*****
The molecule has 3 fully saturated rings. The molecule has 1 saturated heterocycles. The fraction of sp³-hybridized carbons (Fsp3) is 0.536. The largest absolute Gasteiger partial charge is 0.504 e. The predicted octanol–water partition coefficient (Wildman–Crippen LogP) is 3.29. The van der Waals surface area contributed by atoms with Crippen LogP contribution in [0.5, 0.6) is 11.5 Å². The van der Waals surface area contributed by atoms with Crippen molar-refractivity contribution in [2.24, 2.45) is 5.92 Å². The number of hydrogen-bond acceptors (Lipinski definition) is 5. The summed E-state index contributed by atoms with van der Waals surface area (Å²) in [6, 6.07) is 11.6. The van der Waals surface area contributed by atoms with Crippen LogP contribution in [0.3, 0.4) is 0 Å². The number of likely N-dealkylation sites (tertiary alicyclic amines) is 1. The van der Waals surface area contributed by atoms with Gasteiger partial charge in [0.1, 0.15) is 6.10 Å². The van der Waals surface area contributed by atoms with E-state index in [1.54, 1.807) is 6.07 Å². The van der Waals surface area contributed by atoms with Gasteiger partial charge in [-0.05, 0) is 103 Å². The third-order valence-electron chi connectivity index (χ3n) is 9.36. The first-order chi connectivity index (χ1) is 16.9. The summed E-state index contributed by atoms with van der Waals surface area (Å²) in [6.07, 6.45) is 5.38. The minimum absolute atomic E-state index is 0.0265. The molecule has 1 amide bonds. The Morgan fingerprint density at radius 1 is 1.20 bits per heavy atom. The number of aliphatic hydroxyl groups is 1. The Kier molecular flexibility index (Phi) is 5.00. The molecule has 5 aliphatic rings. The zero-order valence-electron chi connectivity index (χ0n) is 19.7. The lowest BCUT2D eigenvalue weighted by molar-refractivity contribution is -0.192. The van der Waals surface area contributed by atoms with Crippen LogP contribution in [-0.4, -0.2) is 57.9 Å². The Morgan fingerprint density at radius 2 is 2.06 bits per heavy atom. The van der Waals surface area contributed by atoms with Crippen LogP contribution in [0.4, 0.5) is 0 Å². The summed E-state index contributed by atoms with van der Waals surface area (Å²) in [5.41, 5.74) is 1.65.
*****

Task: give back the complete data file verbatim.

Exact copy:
The molecule has 3 fully saturated rings. The molecule has 1 saturated heterocycles. The fraction of sp³-hybridized carbons (Fsp3) is 0.536. The largest absolute Gasteiger partial charge is 0.504 e. The predicted octanol–water partition coefficient (Wildman–Crippen LogP) is 3.29. The van der Waals surface area contributed by atoms with Crippen LogP contribution in [0.5, 0.6) is 11.5 Å². The van der Waals surface area contributed by atoms with Crippen molar-refractivity contribution in [2.24, 2.45) is 5.92 Å². The number of hydrogen-bond acceptors (Lipinski definition) is 5. The summed E-state index contributed by atoms with van der Waals surface area (Å²) in [6, 6.07) is 11.6. The van der Waals surface area contributed by atoms with Crippen LogP contribution in [0.3, 0.4) is 0 Å². The number of likely N-dealkylation sites (tertiary alicyclic amines) is 1. The van der Waals surface area contributed by atoms with Gasteiger partial charge in [0.1, 0.15) is 6.10 Å². The van der Waals surface area contributed by atoms with E-state index in [1.54, 1.807) is 6.07 Å². The van der Waals surface area contributed by atoms with Gasteiger partial charge in [-0.05, 0) is 103 Å². The third-order valence-electron chi connectivity index (χ3n) is 9.36. The first-order chi connectivity index (χ1) is 16.9. The summed E-state index contributed by atoms with van der Waals surface area (Å²) in [6.07, 6.45) is 5.38. The minimum absolute atomic E-state index is 0.0265. The molecule has 1 amide bonds. The Morgan fingerprint density at radius 1 is 1.20 bits per heavy atom. The number of aliphatic hydroxyl groups is 1. The Kier molecular flexibility index (Phi) is 5.00. The molecule has 5 aliphatic rings. The zero-order valence-electron chi connectivity index (χ0n) is 19.7. The lowest BCUT2D eigenvalue weighted by molar-refractivity contribution is -0.192. The van der Waals surface area contributed by atoms with Crippen LogP contribution in [-0.4, -0.2) is 57.9 Å². The Morgan fingerprint density at radius 2 is 2.06 bits per heavy atom. The van der Waals surface area contributed by atoms with Crippen LogP contribution in [0.4, 0.5) is 0 Å². The summed E-state index contributed by atoms with van der Waals surface area (Å²) in [5.41, 5.74) is 1.65.